Students from the NZ Radio Training School were welcomed onto Te Tahawai Marae in Pakuranga this week.
The pan-tribal marae, which is situated on the grounds of Edgewater College, was originally built for after school care. It was converted into a marae when locals recognised the need for a place to have tangi.
The marae has been decorated using traditional kowhaiwhai and carvings. Te Tahawai is often used as a place to reinforce the values of Maori culture. Many different groups of people use the marae, such as school groups, family reunions and international students.
Everyone at the marae was extremely welcoming.
The hangi was prepared by the male students and a kaumatua from the marae. The girls helped in the kitchen for the preparation of dinner. The hangi was amazing, and I have to mention the steam pudding which was incredible!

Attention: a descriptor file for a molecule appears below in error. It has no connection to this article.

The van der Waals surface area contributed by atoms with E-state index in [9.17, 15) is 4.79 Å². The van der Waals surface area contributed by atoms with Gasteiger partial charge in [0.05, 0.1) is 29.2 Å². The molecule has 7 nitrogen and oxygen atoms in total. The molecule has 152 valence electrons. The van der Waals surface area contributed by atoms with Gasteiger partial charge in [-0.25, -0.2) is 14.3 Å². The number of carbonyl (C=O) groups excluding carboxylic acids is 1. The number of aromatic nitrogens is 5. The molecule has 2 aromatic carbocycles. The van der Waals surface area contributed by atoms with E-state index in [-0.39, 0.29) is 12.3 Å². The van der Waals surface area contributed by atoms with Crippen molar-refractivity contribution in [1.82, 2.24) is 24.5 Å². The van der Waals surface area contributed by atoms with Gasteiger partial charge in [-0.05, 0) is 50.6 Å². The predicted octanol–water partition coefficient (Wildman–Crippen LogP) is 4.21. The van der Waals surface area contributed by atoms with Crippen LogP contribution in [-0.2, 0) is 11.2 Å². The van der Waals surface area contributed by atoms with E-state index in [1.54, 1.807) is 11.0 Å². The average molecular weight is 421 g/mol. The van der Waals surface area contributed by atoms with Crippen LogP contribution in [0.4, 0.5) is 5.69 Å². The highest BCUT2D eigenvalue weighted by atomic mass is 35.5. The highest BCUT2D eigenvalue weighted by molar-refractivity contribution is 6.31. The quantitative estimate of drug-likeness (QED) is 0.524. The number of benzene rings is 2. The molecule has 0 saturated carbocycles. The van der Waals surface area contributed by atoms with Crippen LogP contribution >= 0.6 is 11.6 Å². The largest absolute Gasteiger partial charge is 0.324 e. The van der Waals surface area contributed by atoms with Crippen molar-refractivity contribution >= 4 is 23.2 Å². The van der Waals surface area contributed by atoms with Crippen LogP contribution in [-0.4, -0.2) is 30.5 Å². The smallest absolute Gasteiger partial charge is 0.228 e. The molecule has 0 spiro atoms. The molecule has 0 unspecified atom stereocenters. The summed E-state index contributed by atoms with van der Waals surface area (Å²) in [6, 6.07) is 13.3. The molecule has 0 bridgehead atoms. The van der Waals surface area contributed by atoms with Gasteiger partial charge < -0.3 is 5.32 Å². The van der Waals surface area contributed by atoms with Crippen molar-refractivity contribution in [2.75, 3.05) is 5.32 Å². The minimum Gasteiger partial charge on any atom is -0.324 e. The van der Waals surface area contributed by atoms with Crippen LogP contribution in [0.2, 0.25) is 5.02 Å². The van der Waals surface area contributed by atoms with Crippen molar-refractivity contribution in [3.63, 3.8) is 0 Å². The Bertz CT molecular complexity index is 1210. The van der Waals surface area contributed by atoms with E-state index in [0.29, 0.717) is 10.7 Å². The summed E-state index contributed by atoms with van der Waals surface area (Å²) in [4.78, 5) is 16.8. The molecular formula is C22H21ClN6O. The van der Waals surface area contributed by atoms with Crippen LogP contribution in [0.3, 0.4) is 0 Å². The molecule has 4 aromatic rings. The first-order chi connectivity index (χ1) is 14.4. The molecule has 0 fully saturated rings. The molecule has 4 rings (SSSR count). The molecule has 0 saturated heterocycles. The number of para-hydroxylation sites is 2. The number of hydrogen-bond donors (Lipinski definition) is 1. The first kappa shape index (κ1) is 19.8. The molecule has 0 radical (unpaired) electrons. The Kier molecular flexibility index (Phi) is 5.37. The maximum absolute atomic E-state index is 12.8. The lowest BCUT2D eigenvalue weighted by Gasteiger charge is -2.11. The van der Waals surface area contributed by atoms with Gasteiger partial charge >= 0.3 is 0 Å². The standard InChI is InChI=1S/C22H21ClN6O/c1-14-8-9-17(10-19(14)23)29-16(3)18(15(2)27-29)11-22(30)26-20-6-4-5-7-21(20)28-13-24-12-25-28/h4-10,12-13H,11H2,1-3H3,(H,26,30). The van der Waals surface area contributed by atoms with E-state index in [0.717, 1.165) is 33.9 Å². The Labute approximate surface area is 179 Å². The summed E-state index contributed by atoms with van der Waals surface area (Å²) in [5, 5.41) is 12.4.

We took part in many traditional activities and learned the meaning behind them, such as making poi, and then using them while singing waiata. Many laughs were had while attempting to play traditional stick games.
After the hangi, we all sat in the marae and recited our pepeha and shared with the class something that no one else knew about ourselves. It was a good chance to get to know the people in our class better.
One of our tutors, Ra, then told us about the maori version of the creation story, also about his own marae and how it differs to Te Tahawai Marae. The passion and connection that Ra has with the maori culture was inspiring and heart-warming to hear.
Throughout the whole trip I felt as though I had reconnected with Maori culture, as well as forging a new connection with Te Tahawai Marae. As a pakeha I began to feel the gap close between European and Maori culture, and realise that as a New Zealander they are one in the same, both different, both relevant and both worth looking after.
Gallery: View photos from the marae visit